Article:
The Sales Team
Sales is a font of information and a driver of your content topics and media, which are really intended to generate leads. (It’s also about reducing churn, which we’ll address when we talk about the Product and Customer Service Teams.)
If you’re funneling sales ineffective prospects that won’t buy, you’re not doing your job — understanding your target audience. Sit in on demos and get the lowdown on why customers are really buying. It may not be for the reason you think they are…
The Sales Team will also give you your buyer personas — which you should build out before you start writing a word — by describing the people they talk to and the commonalities between prospects likely to buy. They’ll tell you the frustration and pain points they hear from potential sales, how they explain the product to the everyman, and the things every buyer says before conversion.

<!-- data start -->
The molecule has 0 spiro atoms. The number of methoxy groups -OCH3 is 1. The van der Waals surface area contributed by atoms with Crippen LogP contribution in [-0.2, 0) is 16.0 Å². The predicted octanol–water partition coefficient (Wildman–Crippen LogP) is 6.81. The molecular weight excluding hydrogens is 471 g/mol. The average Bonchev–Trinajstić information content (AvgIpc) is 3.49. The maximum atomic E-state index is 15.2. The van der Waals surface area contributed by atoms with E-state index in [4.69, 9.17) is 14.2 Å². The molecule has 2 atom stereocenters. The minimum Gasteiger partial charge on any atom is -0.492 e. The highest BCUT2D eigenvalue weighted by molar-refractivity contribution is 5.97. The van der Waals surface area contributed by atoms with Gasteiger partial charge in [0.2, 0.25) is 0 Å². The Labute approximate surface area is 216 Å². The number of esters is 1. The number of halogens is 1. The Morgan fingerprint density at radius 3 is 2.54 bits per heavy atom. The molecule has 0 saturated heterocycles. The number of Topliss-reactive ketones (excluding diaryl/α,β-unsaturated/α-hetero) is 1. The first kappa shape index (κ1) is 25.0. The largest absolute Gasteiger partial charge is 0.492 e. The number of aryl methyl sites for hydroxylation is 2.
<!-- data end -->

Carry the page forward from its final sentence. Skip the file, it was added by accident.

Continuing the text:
So they’ve helped you — here’s how you can help them. Send the Sales team updated content regularly, especially when you’ve written a piece that addresses a sales stuck point or objection they’ve heard. Content can also be a way for Sales to reconnect with a prospect that’s biting but hasn’t converted or one they’re pulling from the archives. Sending content is low-effort, non-invasive, and can have a high ROI.
The Product Team